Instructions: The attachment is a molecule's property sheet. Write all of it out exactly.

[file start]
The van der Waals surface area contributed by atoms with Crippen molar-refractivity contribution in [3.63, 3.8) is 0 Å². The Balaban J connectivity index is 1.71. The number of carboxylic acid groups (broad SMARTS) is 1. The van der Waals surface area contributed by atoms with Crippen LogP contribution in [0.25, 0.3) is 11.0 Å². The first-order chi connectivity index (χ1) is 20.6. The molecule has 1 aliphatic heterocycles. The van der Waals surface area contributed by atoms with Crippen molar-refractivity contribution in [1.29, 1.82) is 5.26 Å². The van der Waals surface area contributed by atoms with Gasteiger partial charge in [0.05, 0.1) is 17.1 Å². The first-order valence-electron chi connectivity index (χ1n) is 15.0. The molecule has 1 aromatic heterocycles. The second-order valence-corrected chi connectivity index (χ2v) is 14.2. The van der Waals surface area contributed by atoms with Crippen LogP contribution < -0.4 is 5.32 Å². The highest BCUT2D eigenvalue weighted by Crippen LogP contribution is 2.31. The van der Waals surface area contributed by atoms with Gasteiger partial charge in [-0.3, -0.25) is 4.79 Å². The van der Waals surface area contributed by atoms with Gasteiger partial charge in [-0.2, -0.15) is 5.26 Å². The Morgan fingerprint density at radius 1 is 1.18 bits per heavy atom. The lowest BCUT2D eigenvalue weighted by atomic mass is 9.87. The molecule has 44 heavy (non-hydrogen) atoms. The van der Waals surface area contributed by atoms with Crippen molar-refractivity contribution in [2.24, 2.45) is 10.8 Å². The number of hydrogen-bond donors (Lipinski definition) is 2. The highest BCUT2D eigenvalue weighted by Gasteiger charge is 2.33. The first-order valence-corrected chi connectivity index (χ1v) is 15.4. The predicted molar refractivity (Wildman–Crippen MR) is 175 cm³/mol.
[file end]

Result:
The van der Waals surface area contributed by atoms with Crippen molar-refractivity contribution in [3.63, 3.8) is 0 Å². The Balaban J connectivity index is 1.71. The number of carboxylic acid groups (broad SMARTS) is 1. The van der Waals surface area contributed by atoms with Crippen LogP contribution in [0.25, 0.3) is 11.0 Å². The first-order chi connectivity index (χ1) is 20.6. The molecule has 1 aliphatic heterocycles. The van der Waals surface area contributed by atoms with Crippen molar-refractivity contribution in [1.29, 1.82) is 5.26 Å². The van der Waals surface area contributed by atoms with Gasteiger partial charge in [0.05, 0.1) is 17.1 Å². The first-order valence-electron chi connectivity index (χ1n) is 15.0. The molecule has 1 aromatic heterocycles. The second-order valence-corrected chi connectivity index (χ2v) is 14.2. The van der Waals surface area contributed by atoms with Crippen LogP contribution < -0.4 is 5.32 Å². The highest BCUT2D eigenvalue weighted by Crippen LogP contribution is 2.31. The van der Waals surface area contributed by atoms with Gasteiger partial charge in [-0.3, -0.25) is 4.79 Å². The van der Waals surface area contributed by atoms with Gasteiger partial charge in [-0.2, -0.15) is 5.26 Å². The Morgan fingerprint density at radius 1 is 1.18 bits per heavy atom. The lowest BCUT2D eigenvalue weighted by atomic mass is 9.87. The molecule has 44 heavy (non-hydrogen) atoms. The van der Waals surface area contributed by atoms with Crippen molar-refractivity contribution in [2.24, 2.45) is 10.8 Å². The number of hydrogen-bond donors (Lipinski definition) is 2. The highest BCUT2D eigenvalue weighted by Gasteiger charge is 2.33. The first-order valence-corrected chi connectivity index (χ1v) is 15.4. The predicted molar refractivity (Wildman–Crippen MR) is 175 cm³/mol.